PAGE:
Stonehenge may have served as a solar calendar Kids News Article

Professor Timothy Darvill believes the 30 stones in Stonehenge’s Sarsen Circle represent the days of the month. (Garethwiscombe, CC BY 2.0/ Wikimedia Commons)

Archaeologists have long speculated that Stonehenge, the prehistoric stone circle in Wiltshire, England, was a kind of astronomical timing due to its perfect alignment with the summer and winter solstices. However, they struggled to determine how the calendar worked. Now Professor Timothy Darvill of Bournemouth University in the UK may have finally solved the mystery. The expert thinks the 5,000-year-old man neolithic monument served as a solar calendar for local residents.

“It’s a perpetual calendar that recalibrates each winter solstice sunset,” says Darvill. “This would have allowed the elders who lived near the monument in what is now Wiltshire, UK, to keep track of the days and months of the year.”

Stonehenge’s rocks are perfectly aligned to capture the solstices. (Astroskiandhike/CC BY-SA 4.0/ Wikimedia Commons)

Darville’s quest to find the real monument goal started in 2020 after a new study revealed that most of the sarsen stones – the rocks found at Stonehenge – came from the same career. They were also taken and installed at Stonehenge at the same time. Expert says this indicated they were serving a commune cause.

To figure out what it might be, Darvill looked to the monument’s layout for clues. The original outer circle of Stonehenge compound 30 large sarsen stones linked together by 30 stone crosspieces, or lintels. Darvill believes they represented 30 days of the month. The seeker further theorizes that the five sets of triliths – pairs of large vertical stones each with a horizontal stone at the top – which are in the circle of Sarsen, represent five more days. The archaeologist further affirms that the four so-called “station stones” outside the sarsen circle served as a reminder to add a jump day every four years.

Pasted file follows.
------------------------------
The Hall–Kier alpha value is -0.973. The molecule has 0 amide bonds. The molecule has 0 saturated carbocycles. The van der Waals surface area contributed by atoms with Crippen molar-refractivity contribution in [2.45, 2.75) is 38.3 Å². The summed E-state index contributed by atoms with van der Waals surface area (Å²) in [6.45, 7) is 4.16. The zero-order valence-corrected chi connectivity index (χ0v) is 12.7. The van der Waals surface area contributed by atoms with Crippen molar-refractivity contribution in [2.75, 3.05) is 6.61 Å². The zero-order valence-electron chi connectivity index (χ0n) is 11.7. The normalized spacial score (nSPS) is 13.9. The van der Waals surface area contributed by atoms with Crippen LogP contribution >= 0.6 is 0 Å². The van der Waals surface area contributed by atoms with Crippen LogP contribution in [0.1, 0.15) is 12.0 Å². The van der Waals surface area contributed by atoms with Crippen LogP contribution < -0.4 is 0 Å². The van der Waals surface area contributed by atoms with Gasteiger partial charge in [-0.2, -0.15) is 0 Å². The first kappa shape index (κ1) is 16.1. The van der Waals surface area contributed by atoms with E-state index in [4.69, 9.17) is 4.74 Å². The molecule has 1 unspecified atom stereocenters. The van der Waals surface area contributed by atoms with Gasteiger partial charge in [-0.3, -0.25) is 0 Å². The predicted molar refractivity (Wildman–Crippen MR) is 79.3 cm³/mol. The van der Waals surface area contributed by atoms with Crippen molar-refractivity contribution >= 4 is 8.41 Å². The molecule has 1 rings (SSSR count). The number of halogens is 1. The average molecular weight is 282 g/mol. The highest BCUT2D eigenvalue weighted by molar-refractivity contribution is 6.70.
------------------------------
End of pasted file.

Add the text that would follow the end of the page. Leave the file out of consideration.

Darvill thinks the five Stonehenge trilithons represent an extra five days. (TobyEditor/CC BY 4.0,/wikimedia.org)

“Thirty, 5 and 4 are interesting numbers in a calendar sense,” says Darvill. “These 30 studs around the main sarsen ring at Stonehenge would work very well as days of the month. Multiply that by 12, and you get 360, add another 5 from the central triliths, you get 365.”

Darvill, who published his findings in the journal Antiques March 2, 2022, unclear why the ancients decided to develop a solar calendar. He thinks they may have gotten the idea from the Mesopotamians and Egyptians, who also created solar calendars around this time. It is also possible that they embedded on the initiative by them selves.

Four ‘station stones’ outside Sarsen’s circle may have served as a reminder for leap years. (Dietrich Krieger/ CC BY-SA 3.0/ Wikimedia Commons)

As Darvill’s theory rings plausiblenot everyone is convinced. “It is certainly intriguingbut ultimately he fails to to convince“, explains Mike Parker Pearson, archaeologist at the University College of London in the United Kingdom. “Numbers don’t really add up: why should two amounts of a trilithon equal one amount of the circle of sarsen to represent a day?” There is a selective use of proof to try to match the numbers.”

Resources: Livescience.com, Newscientist.com, newatlas.com